Mayor Sadiq Khan and Transport for London boss Andy Byford have asked ministers for a further £2bn bailout to ensure services keep running for the remainder of the financial year.
TfL is heavily reliant on fares, which account for almost half of its income, and travel restrictions and changes of behaviour arising from the coronavirus pandemic have plunged it into a financial crisis which has already seen the agency accept £1.6bn in emergency funding from central government.
The cash came with strict conditions, including the raising of fares across all TfL services, suspension of free travel for students, restrictions on the use of free travel passes by older Londoners, and the imposition of two government representatives to the TfL board.
Both City Hall and TfL insist the agency had “achieved significant progress” in improving its finances prior to the pandemic and say it was on a strong footing despite a 2015 decision to end a government operating grant with effect from 2018, thereby increasing its reliance on fares income.
However the London Assembly has long questioned TfL’s finances, and in 2017 published a report suggesting the Mayor’s decision to freeze fares for his whole term meant the agency would be unable to deliver a series of vital upgrades.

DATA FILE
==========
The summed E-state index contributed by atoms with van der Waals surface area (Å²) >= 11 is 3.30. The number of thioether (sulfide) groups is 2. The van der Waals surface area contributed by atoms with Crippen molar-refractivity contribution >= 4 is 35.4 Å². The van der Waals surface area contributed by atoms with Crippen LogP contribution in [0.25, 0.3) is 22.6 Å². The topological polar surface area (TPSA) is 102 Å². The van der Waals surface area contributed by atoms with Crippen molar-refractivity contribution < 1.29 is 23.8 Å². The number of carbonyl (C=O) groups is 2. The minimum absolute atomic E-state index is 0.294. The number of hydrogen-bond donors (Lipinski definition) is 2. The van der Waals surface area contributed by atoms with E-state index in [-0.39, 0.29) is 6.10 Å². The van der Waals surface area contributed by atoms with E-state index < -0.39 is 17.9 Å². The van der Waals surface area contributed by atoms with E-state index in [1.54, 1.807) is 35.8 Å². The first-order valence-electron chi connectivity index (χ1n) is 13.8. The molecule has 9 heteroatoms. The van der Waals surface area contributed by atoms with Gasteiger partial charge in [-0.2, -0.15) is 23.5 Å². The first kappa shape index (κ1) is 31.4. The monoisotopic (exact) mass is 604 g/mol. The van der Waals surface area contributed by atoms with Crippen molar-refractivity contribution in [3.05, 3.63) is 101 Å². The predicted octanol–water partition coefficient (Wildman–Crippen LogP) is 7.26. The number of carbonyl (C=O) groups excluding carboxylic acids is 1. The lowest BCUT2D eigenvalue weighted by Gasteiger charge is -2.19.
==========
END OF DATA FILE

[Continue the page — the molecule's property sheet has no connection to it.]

Those concerns appear to have been well-founded, with TfL subsequently delaying major schemes such as upgrades to signalling on the Piccadilly line, and drastically scaling back spending on road maintenance and renewal.
TfL’s finances have also been hit by lost fares and commercial income arising from the delayed opening of Crossrail which was meant to begin services in December 2018 but will now miss even its revised target of next summer.
Even if ministers agree to the new bailout, TfL says it will need to halt work on a number of planned projects, including the Rotherhithe to Canary Wharf ferry and the transformation of Croydon Fiveways junction.
However it says other projects such as boosting road safety, the Northern line extension to Battersea, and finishing work on step-free schemes at nine London Underground stations, would be able to go-ahead.
Revealing the need for the bailout, Mr Khan said: “Coronavirus has had a devastating effect on TfL’s finances, which rely on fare income. Prior to the pandemic TfL were on course to reduce their operating deficit by 86 per cent and increase their cash balances by 31 per cent.
“TfL’s revised budget, should sufficient funding be provided by the Government in the months ahead, will keep services running safely and support London’s recovery from the pandemic.”
Andy Byford, London’s Transport Commissioner, added: “Prudent financial management had placed TfL on the cusp of breaking even for the first time in its history and with strong financial reserves.
“However, the pandemic revealed that the current funding model, with its unusually heavy reliance on fare revenue, simply doesn’t work when faced with such a shock.
“Our revised budget looks to keep our services running safely, while we do what we can to continue the vital capital investment which will help London recover from the pandemic.”